Knowledge TransferCitizen Science project introduces itself in public lecture
4 May 2023
published by hei_INNOVATION
Just in time for the start of the tiger mosquito breeding season, a group led by Prof. Dr. Joacim Rocklöv at Heidelberg University's Interdisciplinary Center for Scientific Computing (IWR) is launching a case study looking at the spread of the tiger mosquito and associated threats of infectious diseases in the Rhine-Neckar region. The study invites citizens of the region to participate via an app. A panel of experts will present the project with its citizen science component in a public lecture on May 16.
Pandemics like COVID and infectious diseases like dengue fever pose an increasing threat to communities around the world, due in part to climate change and international travel and trade. Against this backdrop, it is more important than ever to develop proactive practices and capacity to respond to emerging health threats.
In this public lecture on May 16, 2023, at 5 pm at Hörsaal der Mathematik at Mathematikon, an interdisciplinary panel of experts will provide information on the impact of mobility and the environment on disease vectors such as mosquitoes. The speakers will talk about their current research at Heidelberg University, present their current case study, the app 'Mosquito Alert' and the related citizen science project. The panel includes Prof. Dr. Joacim Rocklöv from the Institute for Global Health & IWR, Dr. Norbert Becker from the Centre for Organismal Studies (COS), Prof. Dr. Carsten Wergin from the Faculty of Behavioral and Empirical Cultural Sciences, Prof. Dr. Alexander Zipf from the Institute of Geography and& Heidelberg Institute for Geoinformation Technology (HeiGIT), and Prof. Dr. Till Bärnighausen from the Institute for Global Health.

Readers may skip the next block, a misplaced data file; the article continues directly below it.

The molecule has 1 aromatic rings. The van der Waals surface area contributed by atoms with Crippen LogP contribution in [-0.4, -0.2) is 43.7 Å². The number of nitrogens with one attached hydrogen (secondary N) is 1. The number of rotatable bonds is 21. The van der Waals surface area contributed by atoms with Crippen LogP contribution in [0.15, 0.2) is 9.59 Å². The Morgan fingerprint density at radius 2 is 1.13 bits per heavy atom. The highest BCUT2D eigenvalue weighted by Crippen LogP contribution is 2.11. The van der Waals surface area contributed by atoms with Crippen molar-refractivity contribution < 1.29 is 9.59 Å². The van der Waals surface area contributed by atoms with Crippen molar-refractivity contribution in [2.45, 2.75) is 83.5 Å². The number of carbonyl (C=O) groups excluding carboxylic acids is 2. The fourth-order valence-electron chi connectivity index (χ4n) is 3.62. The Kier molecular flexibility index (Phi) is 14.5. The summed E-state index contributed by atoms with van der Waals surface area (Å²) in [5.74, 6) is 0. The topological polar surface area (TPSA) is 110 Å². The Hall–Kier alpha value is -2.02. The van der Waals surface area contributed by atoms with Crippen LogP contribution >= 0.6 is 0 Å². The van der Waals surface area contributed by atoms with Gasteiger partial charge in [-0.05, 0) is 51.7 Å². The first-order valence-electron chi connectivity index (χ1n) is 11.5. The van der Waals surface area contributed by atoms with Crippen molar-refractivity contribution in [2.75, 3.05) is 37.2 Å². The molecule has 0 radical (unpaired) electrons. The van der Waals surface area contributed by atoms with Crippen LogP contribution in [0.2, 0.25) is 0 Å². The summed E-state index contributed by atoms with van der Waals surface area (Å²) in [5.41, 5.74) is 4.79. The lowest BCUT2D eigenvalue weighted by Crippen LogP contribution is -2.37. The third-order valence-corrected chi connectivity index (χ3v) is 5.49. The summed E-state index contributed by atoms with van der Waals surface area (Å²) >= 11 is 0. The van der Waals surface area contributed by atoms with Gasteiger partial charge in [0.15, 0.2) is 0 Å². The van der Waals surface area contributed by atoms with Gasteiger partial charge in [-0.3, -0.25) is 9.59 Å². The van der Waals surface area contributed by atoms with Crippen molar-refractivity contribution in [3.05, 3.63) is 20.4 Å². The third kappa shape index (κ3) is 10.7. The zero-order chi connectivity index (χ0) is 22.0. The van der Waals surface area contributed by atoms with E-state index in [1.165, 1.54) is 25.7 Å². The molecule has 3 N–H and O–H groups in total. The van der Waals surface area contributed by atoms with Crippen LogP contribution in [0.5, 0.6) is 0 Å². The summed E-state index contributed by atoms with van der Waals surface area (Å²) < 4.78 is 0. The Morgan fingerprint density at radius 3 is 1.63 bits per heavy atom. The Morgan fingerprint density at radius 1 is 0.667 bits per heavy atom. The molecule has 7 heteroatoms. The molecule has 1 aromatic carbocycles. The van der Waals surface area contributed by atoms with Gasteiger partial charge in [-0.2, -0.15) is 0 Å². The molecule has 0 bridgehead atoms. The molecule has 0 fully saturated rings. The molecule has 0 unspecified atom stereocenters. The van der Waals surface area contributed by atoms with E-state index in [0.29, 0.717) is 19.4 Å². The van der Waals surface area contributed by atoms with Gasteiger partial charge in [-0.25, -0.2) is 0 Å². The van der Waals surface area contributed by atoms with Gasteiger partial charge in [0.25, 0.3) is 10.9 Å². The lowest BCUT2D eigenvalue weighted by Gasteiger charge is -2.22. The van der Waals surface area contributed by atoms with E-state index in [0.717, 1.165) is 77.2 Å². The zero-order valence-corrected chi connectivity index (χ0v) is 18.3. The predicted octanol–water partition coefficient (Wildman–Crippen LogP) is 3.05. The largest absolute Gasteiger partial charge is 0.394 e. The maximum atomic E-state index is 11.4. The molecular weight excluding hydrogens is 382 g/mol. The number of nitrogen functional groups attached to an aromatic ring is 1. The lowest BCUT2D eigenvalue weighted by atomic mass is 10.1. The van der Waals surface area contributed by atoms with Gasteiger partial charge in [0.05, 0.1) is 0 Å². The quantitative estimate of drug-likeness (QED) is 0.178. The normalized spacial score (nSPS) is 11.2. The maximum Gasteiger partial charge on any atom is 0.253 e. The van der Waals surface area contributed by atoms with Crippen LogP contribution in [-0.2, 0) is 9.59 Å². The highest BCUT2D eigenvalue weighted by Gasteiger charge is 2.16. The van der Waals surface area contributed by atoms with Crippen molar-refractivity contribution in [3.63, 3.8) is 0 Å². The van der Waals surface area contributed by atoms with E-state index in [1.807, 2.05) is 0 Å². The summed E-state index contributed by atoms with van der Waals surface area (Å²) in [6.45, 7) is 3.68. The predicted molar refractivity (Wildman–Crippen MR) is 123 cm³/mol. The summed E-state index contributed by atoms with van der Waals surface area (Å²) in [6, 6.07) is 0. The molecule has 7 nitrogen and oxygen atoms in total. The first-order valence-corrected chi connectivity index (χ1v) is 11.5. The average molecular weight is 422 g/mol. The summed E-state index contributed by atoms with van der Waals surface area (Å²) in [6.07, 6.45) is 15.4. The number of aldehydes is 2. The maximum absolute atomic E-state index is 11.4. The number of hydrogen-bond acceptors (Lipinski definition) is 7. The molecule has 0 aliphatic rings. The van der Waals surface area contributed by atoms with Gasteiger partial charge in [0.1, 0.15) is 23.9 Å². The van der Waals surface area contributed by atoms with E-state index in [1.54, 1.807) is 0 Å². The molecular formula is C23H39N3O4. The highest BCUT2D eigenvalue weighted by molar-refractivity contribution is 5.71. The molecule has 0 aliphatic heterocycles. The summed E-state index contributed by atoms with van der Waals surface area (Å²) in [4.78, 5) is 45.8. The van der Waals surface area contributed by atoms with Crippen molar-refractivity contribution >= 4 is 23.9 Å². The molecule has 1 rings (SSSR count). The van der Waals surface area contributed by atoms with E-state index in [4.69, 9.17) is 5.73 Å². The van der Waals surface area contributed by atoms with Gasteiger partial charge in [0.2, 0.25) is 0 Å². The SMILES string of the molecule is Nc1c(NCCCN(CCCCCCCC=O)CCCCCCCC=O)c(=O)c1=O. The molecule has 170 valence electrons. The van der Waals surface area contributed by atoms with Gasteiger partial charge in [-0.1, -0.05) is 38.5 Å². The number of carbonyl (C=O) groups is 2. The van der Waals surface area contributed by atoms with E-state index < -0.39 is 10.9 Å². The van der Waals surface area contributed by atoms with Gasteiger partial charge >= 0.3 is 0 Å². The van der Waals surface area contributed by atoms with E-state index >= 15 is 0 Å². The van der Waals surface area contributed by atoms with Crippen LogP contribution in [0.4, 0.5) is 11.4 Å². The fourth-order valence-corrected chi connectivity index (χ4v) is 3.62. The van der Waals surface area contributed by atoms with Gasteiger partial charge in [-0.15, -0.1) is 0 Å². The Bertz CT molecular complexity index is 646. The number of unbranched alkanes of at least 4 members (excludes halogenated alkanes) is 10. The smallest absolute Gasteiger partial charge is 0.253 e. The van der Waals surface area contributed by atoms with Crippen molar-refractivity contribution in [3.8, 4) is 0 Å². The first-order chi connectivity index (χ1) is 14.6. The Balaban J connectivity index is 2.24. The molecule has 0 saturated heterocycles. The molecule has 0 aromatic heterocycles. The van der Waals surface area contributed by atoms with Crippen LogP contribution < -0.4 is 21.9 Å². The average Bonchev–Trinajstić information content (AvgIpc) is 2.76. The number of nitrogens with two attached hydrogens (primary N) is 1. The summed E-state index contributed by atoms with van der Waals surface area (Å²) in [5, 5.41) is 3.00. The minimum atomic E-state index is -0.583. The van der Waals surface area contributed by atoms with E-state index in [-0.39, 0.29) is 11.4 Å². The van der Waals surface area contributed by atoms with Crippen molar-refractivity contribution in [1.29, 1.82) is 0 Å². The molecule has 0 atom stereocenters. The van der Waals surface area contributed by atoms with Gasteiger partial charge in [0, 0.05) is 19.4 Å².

The app 'Mosquito Alert' is committed to identifying and monitoring spreading mosquito populations across Europe. As part of the new case study for Heidelberg and the Rhine-Neckar region, to which the university's transfer agency, hei_INNOVATION, also contributed significantly as a networker and communicator, interested citizens are invited to participate. They can send photos directly to professional entomologists via the app to determine if invasive mosquito populations are spreading in their communities.
Joacim Rocklöv has been conducting research as a Humboldt Professor at Heidelberg University since 2022 and heads Germany's first artificial intelligence (AI) laboratory, which focuses on the connection between global diseases and climate change. With his research focus on using AI methods to re-understand the spread of infectious diseases and identify intervention options, Joacim Rocklöv aims to visualize the impact of climate and environmental changes on public health, develop predictive models as early warning systems, and identify intervention options for the spread of climate-sensitive diseases. Prof. Rocklöv's interdisciplinary research is based at the Heidelberg Institute of Global Health (HIGH) at the Heidelberg Medical Faculty and also forms a bridge to the Interdisciplinary Center for Scientific Computing (IWR).
The transfer agency hei_INNOVATION stands for knowledge and technology transfer from university research results to society and is the central point of contact for supporting and implementing transfer activities at Heidelberg University. hei_INNOVATION offers services for all members of the university and supports them in implementing their ideas, projects and spin-offs in the field of knowledge and technology transfer.